These competition metrics provide valuable insight into what a coach thinks of a player and how he tries to use them, but in practice they do not show differences large enough to have significant impact on the player’s results.

What, for instance, is the difference between Gardiner’s -.3 Rel QoC and Dion Phaneuf’s +1.4 Rel QoC? Eric suggests that “such small corrections are scarcely worth the effort” but I disagree with this in principle.

Without taking quality of competition into account and correcting Corsi for only zone starts, that would lead one to the conclusion that the Leafs were better with John-Michael Liles on the ice than with Dion Phaneuf. That’s despite Phaneuf being on the ice for many of the tough match ups.

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Consider Jason Spezza, who I consider to be the top offensive talent in the Northeast Division. The Leafs faced Spezza’s Ottawa Senators six times this season. Splitting up how much time Spezza played against Phaneuf, Gardiner or Liles is critical, as well as their third- and fourth-line centre men, Zack Smith and Zenon Konopka:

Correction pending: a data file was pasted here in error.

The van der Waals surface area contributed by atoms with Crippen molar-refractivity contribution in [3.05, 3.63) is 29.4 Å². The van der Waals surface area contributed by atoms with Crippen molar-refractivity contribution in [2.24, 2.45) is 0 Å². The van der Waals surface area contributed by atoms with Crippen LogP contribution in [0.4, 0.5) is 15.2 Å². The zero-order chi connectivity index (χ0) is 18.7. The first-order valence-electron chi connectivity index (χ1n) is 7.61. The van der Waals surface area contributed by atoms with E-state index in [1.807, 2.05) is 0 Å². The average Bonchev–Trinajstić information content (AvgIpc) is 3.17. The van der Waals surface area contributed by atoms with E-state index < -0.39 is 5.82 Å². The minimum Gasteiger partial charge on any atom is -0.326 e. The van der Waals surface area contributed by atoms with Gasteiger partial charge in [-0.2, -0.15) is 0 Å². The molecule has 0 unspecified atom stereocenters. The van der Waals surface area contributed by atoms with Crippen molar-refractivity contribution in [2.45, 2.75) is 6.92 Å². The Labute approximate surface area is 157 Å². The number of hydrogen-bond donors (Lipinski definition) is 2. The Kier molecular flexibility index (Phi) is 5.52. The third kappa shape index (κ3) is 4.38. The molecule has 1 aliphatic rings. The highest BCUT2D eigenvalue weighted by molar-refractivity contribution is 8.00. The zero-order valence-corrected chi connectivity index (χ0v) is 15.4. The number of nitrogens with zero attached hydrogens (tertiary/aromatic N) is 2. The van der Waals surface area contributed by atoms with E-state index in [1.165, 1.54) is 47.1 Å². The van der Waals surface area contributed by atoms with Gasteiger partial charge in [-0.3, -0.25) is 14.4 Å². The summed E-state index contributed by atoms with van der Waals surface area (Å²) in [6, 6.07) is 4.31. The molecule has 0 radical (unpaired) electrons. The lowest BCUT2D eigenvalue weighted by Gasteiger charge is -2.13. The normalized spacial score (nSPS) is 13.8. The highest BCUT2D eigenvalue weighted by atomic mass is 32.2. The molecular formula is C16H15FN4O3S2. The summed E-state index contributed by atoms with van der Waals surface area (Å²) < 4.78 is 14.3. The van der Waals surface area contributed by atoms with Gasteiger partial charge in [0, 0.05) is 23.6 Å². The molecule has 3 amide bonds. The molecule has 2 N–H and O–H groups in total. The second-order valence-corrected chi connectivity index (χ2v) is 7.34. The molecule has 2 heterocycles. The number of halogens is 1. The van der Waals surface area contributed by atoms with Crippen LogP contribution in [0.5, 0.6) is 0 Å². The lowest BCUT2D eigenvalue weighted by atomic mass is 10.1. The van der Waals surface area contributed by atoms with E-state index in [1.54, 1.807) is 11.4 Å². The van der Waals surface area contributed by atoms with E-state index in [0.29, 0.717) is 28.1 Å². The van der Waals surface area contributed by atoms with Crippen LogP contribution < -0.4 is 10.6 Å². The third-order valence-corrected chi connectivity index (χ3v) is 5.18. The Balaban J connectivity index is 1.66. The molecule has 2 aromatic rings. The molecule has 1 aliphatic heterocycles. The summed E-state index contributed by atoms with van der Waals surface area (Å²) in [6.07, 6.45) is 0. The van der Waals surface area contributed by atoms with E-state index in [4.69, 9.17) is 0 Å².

Spezza Smith Konopka
Phaneuf 61.0 16.0 5.6
Gardiner 15.9 29.6 11.2
Liles 20.4 16.3 6.6

You can see here that Phaneuf played an hour of even strength time against Spezza, compared to Gardiner’s 16 minutes and Liles’ 20. This is tremendously important when deducing a player’s impact. Gardiner played the majority of his Ottawa minutes against Zack Smith, Phaneuf played against Spezza.

The Senators have the puck 50.2% of the time when Smith is on the ice without Gardiner. The Senators have the puck 53.4% of the time with Spezza on the ice when he isn’t matching up against Phaneuf. I think the distinction is important, perhaps not so much in telling whether a defenceman is a good two-way talent, but in determining his overall level of importance to the team.